Why aren't more men discussing paternal postnatal depression?
In the run-up to International Men's Day Priory has conducted research into how men cope following the birth of a child. The results showed paternal postnatal depression is an area deserving of greater focus.
Our polls showed around one in 10 men say they have negative thoughts after having children, and more than one in three (39%) experience some anxieties. One in 15 men believed they were actually suffering from Paternal Post Natal Depression (PPND); this is contrasted with only 2% of those surveyed saying they were officially diagnosed.
According to researchers, paternal postnatal depression generally affects one in 10 fathers, and its effects can be as strong as postnatal depression suffered by women.
Dr Hayley Van Zwanenberg said: "the important issue is for men to take their stress and low feelings seriously and know they are not alone.
"Men too often feel isolated and side-lined when it comes to emotional support after having children."
What are the signs of paternal postnatal depression?
Signs of PPND might include:
- a persistent feeling of sadness and low mood
- a lack of enjoyment and loss of interest in the wider world
- feeling tired all the time
- difficulty bonding with your baby.
In order to help new fathers see it is okay to admit they’re not coping, Dr van Zwanenberg said she was calling for fuller recognition of paternal postnatal depression and greater campaigning around fathers' mental health.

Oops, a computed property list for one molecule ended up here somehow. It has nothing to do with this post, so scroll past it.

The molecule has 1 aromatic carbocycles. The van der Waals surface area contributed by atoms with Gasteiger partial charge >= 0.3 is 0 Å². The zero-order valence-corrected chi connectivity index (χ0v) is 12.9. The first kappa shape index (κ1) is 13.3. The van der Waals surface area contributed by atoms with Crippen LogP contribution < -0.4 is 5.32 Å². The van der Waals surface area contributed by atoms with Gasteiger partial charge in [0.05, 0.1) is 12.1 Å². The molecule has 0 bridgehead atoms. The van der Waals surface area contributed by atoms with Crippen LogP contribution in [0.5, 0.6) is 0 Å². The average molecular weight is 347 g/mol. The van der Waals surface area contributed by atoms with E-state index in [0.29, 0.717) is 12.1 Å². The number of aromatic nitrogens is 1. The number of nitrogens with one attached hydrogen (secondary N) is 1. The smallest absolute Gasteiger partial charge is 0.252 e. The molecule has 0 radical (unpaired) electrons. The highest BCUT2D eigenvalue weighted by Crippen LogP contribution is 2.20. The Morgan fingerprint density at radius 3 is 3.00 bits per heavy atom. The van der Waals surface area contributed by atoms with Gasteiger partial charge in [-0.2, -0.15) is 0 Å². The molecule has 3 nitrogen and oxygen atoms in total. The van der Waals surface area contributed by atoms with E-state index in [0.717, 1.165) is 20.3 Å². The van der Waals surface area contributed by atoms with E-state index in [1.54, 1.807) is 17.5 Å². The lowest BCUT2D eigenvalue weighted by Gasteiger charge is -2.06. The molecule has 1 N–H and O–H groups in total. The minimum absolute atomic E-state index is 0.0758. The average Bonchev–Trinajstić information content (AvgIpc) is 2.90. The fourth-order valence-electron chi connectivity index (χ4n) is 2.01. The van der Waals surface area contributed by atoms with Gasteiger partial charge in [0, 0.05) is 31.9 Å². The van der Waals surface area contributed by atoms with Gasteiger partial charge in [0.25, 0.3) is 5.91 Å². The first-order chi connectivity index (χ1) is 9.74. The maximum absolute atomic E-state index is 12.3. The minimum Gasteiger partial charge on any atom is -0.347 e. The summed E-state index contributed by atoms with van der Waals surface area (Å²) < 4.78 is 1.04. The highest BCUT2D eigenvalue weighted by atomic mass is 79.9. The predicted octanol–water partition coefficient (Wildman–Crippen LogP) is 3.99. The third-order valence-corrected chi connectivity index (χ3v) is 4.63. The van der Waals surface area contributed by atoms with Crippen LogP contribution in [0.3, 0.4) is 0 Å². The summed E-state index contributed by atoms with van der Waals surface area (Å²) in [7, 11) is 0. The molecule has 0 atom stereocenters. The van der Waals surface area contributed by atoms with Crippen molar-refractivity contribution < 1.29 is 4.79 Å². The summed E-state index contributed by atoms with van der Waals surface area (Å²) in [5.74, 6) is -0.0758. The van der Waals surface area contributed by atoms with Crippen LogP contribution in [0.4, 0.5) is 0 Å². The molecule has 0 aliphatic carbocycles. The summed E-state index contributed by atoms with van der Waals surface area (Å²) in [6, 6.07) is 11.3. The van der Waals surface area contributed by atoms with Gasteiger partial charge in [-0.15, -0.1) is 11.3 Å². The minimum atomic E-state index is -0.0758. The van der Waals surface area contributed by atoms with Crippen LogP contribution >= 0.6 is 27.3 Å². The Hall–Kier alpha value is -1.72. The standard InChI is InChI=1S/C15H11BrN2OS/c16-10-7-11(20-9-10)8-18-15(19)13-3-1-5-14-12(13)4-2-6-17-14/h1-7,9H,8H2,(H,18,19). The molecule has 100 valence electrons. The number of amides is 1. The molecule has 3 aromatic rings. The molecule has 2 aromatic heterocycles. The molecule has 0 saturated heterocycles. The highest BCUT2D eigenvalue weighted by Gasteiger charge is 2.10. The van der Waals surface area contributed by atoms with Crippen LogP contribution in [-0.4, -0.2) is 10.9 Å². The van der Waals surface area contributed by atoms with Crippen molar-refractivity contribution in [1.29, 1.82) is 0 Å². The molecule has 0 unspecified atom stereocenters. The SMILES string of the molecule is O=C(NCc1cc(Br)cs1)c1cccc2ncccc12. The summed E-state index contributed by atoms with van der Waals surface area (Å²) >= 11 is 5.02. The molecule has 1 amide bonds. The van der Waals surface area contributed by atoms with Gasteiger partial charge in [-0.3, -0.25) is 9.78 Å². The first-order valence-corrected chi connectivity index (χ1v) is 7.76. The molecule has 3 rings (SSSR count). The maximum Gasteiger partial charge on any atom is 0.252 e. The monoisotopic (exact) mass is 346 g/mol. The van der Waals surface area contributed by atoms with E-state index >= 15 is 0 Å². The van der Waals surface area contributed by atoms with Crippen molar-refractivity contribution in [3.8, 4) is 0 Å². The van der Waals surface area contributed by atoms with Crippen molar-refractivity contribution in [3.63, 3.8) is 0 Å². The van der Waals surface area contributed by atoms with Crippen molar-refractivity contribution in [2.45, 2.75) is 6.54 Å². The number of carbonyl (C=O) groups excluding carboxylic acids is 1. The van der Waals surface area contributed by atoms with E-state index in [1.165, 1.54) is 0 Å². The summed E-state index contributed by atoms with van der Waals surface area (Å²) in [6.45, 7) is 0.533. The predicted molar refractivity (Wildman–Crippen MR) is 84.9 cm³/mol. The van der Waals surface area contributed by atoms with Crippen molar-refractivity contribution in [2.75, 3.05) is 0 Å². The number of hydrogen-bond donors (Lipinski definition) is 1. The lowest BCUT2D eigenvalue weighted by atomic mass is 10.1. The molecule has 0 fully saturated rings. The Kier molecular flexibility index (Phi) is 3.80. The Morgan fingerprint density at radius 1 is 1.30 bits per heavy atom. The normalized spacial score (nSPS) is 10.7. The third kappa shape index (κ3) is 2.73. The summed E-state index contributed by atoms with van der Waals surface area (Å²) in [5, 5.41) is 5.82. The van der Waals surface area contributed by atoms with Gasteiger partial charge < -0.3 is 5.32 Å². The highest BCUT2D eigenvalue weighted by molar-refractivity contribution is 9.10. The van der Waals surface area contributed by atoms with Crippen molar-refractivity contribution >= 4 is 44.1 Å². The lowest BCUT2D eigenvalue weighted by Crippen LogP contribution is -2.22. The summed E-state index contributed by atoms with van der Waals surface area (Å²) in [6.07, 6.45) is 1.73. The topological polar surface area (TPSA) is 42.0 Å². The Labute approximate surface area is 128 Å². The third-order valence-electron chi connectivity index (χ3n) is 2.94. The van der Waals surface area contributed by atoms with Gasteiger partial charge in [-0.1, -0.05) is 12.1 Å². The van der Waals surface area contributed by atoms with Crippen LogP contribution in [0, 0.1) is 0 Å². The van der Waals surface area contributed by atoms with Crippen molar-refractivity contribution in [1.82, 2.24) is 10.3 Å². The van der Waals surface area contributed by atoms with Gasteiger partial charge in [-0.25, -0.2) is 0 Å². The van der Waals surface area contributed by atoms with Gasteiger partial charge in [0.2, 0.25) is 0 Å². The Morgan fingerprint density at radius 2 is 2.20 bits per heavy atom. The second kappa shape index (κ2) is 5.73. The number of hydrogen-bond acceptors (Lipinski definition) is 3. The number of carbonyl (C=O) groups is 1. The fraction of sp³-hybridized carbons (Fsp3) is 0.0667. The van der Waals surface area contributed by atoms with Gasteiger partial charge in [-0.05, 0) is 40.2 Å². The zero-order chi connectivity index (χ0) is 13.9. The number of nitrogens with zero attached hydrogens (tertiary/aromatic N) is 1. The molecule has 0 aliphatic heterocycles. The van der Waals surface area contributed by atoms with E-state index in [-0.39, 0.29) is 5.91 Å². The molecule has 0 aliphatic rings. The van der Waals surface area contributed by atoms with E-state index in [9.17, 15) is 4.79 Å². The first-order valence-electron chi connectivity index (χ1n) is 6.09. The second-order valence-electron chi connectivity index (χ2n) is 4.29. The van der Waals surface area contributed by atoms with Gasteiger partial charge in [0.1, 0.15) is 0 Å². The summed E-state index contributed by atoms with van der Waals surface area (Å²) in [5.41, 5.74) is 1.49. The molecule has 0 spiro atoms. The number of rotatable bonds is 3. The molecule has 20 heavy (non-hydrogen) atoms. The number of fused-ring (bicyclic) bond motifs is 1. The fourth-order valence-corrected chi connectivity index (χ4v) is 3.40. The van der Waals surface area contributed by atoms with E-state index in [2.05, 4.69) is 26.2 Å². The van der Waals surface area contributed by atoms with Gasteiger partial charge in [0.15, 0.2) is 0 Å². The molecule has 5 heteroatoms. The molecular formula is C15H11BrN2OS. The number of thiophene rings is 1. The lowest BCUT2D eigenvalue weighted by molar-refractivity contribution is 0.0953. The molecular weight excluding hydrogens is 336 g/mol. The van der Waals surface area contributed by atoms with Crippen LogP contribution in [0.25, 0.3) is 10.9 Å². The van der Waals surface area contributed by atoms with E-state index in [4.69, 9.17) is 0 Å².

"Parental depression can have a serious impact on children's behaviour and development so it's vital we widen access to help for it, for the sake of the whole family. We must also support GPs with training to recognise those men who are most vulnerable, such as young fathers," she said.
With the birth of a child, it’s important to recognise the areas which lead to new forms of stress. It's possible this can then trigger depression in some men. These stresses can include:
- disturbed/lack of sleep
- changes in responsibilities
- added pressure on the relationship
- financial and housing pressure.
"From our research, it is likely that society has underestimated the numbers of fathers who experience anxiety and depression, not least because we know that fathers are less likely than mothers to seek help.
"There are lots of factors which can contribute to depression - worries about your new responsibilities, your loss of freedom, money worries, worrying whether you will be a good father, and if your wife has PND, you might feel more prone to depression too. Men aren't always encouraged to talk about their feelings or share their fears and we want to change the 'just deal with it' mentality.
Some of the signs of depression can include:
- feeling exhausted and anxious
- being obsessed with finances
- beginning to withdraw from your family
- being irritable or intolerant
- sleeping badly or too much
Coping mechanisms such as alcohol, bottling up your feelings, or throwing yourself into your work can actually be detrimental. It can be difficult, but try to talk to your partner about the ongoing changes in your lives. This way you can find a route forward together and offer each other the support you need.
Speaking to a family member or friend may also help. Gaining perspective on the things that are worrying you can help relieve the stress and deal with the feelings you're having.
If you still feel like you need additional support, there is the option of speaking to a professional who can consider the nature of your situation and recommend an appropriate way forward as a positive next step.